President Bashar al-Assad’s forces have lost a crucial battle on both fronts of the Syrian war. The two losses today come from IS and other rebel groups looking to take parts of the country.
Rebel groups supported by countries like Jordan and Saudi Arabia say they have taken a key military base on the road south from the capital, Damascus.
In the other front, the Islamic State group and the Levant, carried out an attack close to Palmyra and took the main road north from the capital. The group is also said to be gaining ground on other positions near the Lebanese border, which could end up splitting the nation in two.
That would not only a be a failure for the government trying to stop the groups but would bring other countries into the battle, like Lebanon.
The area near the border is an important point for Hezbollah, the Lebanese Shia militia that is helping the government in their fight. The deadly battle has now turned into a three way fight for the border and is already taking place in some areas inside Lebanon.
Losses and Other Rebels
Assad has suffered serious losses these last few weeks and many wonder how long Iran will keep supporting him. The losses came after they took Palmyra three weeks ago, when the Islamic State Group gained ground on them.
Many thought his regime was winning the war when they defeated a small number of IS forces in Homs after days of fighting, but that is not the case. “Isil controls some of Hassia,” said Khodair Khashafa, a media activist from Homs. Hassia is a small town that sits near the M5 highway that connects the capital not just to Homs but all the northern cities, including the Alawite areas of the coast which are really important to the regime.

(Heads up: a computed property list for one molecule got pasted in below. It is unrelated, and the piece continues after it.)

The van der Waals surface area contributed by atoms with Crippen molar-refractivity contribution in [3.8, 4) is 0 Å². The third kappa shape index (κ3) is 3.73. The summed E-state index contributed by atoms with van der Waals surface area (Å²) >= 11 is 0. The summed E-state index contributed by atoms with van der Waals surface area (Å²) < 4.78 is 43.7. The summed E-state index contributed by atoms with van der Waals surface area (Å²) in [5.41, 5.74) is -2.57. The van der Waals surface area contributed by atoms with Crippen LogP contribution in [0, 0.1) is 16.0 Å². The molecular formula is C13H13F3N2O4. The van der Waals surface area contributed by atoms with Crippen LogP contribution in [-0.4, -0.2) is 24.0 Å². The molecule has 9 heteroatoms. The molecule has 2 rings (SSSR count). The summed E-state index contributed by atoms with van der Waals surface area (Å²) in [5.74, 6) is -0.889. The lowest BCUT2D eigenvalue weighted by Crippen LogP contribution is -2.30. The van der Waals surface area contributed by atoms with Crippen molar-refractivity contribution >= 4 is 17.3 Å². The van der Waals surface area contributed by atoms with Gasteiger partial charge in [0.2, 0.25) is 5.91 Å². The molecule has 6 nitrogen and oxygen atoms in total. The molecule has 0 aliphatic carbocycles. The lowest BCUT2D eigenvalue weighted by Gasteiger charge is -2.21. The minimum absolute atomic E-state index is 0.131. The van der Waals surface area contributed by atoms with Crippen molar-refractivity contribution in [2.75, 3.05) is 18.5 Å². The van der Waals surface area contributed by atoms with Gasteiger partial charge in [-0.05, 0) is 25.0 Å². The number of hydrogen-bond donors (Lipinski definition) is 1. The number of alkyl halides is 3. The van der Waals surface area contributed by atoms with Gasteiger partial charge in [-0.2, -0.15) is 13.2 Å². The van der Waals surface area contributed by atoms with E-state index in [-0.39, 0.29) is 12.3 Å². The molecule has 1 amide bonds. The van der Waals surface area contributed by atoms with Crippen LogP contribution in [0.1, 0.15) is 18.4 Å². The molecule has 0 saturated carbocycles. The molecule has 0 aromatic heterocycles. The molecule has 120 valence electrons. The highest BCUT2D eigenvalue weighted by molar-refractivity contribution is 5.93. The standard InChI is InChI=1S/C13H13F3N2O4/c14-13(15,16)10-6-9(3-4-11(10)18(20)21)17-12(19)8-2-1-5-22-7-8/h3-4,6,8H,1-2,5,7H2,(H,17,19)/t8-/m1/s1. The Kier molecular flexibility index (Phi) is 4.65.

South of the capital, a number of rebels dominate the area but they are not with IS. Some are part of an alliance with Jabhat al-Nusra, the Syrian branch of al-Qaeda, but the strongest rebels are supported by Saudi Arabia and supplied through Jordan.
Military Base Taken
The groups have fought their way into parts of Dera’a province and have taken it from the regime. Yesterday, they succeeded in taking the Brigade 52 Headquarters, a large military base near Dera’a and Damascus. They also took nearby areas.
Essam al-Rayes, the main spokesman for the Southern Revolutionary Front, said a quick attack by 2,000 rebels was all it took to take control of the base. In the battle, more than 70 regime soldiers lost their lives, while the hospital in the nearby city of Suweida, controlled by the regime, was packed with the injured.
After the recent losses in cities that were under their command for years, the regime has focused on recruiting more people to keep up the fight. It hasn’t come easy, the regime is making big offers to attract more members but they’re being ignored, even by people living in their areas.
Support From Iran
Iran is already paying members of its Shia to cross over to Afghanistan and Pakistan to get people to fight for the regime. Other countries are hopeful that Iran will stop supporting the conflict and that they agree to select a new leader for the rebels and the government.
Just last week, the President of Iran, Hassan Rouhani promised that the country would continue to support Syria. But his words gave people the impression that the support is for their government and not the man in charge. “The Iranian nation and government will remain at the side of the Syrian nation and government until the end of the road,” he said.